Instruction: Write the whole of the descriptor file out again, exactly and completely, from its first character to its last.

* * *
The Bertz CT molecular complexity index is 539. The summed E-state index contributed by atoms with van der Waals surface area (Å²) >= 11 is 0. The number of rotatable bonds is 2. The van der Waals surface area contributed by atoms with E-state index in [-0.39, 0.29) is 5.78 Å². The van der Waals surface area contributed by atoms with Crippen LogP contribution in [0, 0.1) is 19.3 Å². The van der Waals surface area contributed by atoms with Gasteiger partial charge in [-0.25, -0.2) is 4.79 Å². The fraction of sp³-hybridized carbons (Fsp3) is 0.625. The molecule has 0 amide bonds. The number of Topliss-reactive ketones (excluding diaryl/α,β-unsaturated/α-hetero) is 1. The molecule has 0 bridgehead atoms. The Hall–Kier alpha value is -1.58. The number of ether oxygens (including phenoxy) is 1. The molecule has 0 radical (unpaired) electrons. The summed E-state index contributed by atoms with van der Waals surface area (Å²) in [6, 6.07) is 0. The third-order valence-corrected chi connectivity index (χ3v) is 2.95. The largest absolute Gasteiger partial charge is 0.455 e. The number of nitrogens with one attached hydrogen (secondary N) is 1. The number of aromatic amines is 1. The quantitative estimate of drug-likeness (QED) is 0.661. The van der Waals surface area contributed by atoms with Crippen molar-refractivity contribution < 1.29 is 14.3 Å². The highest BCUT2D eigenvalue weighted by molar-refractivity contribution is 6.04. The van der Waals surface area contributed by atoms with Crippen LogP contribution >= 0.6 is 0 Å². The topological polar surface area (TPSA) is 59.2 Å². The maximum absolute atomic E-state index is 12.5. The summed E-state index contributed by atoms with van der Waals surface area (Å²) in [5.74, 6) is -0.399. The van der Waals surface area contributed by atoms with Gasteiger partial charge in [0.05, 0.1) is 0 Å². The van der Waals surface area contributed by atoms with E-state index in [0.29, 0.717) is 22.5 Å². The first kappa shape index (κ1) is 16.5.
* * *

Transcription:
The Bertz CT molecular complexity index is 539. The summed E-state index contributed by atoms with van der Waals surface area (Å²) >= 11 is 0. The number of rotatable bonds is 2. The van der Waals surface area contributed by atoms with E-state index in [-0.39, 0.29) is 5.78 Å². The van der Waals surface area contributed by atoms with Crippen LogP contribution in [0, 0.1) is 19.3 Å². The van der Waals surface area contributed by atoms with Gasteiger partial charge in [-0.25, -0.2) is 4.79 Å². The fraction of sp³-hybridized carbons (Fsp3) is 0.625. The molecule has 0 amide bonds. The number of Topliss-reactive ketones (excluding diaryl/α,β-unsaturated/α-hetero) is 1. The molecule has 0 bridgehead atoms. The Hall–Kier alpha value is -1.58. The number of ether oxygens (including phenoxy) is 1. The molecule has 0 radical (unpaired) electrons. The summed E-state index contributed by atoms with van der Waals surface area (Å²) in [6, 6.07) is 0. The third-order valence-corrected chi connectivity index (χ3v) is 2.95. The largest absolute Gasteiger partial charge is 0.455 e. The number of nitrogens with one attached hydrogen (secondary N) is 1. The number of aromatic amines is 1. The quantitative estimate of drug-likeness (QED) is 0.661. The van der Waals surface area contributed by atoms with Crippen molar-refractivity contribution < 1.29 is 14.3 Å². The highest BCUT2D eigenvalue weighted by molar-refractivity contribution is 6.04. The van der Waals surface area contributed by atoms with Crippen LogP contribution >= 0.6 is 0 Å². The topological polar surface area (TPSA) is 59.2 Å². The maximum absolute atomic E-state index is 12.5. The summed E-state index contributed by atoms with van der Waals surface area (Å²) in [5.74, 6) is -0.399. The van der Waals surface area contributed by atoms with Gasteiger partial charge in [0.05, 0.1) is 0 Å². The van der Waals surface area contributed by atoms with E-state index in [0.29, 0.717) is 22.5 Å². The first kappa shape index (κ1) is 16.5.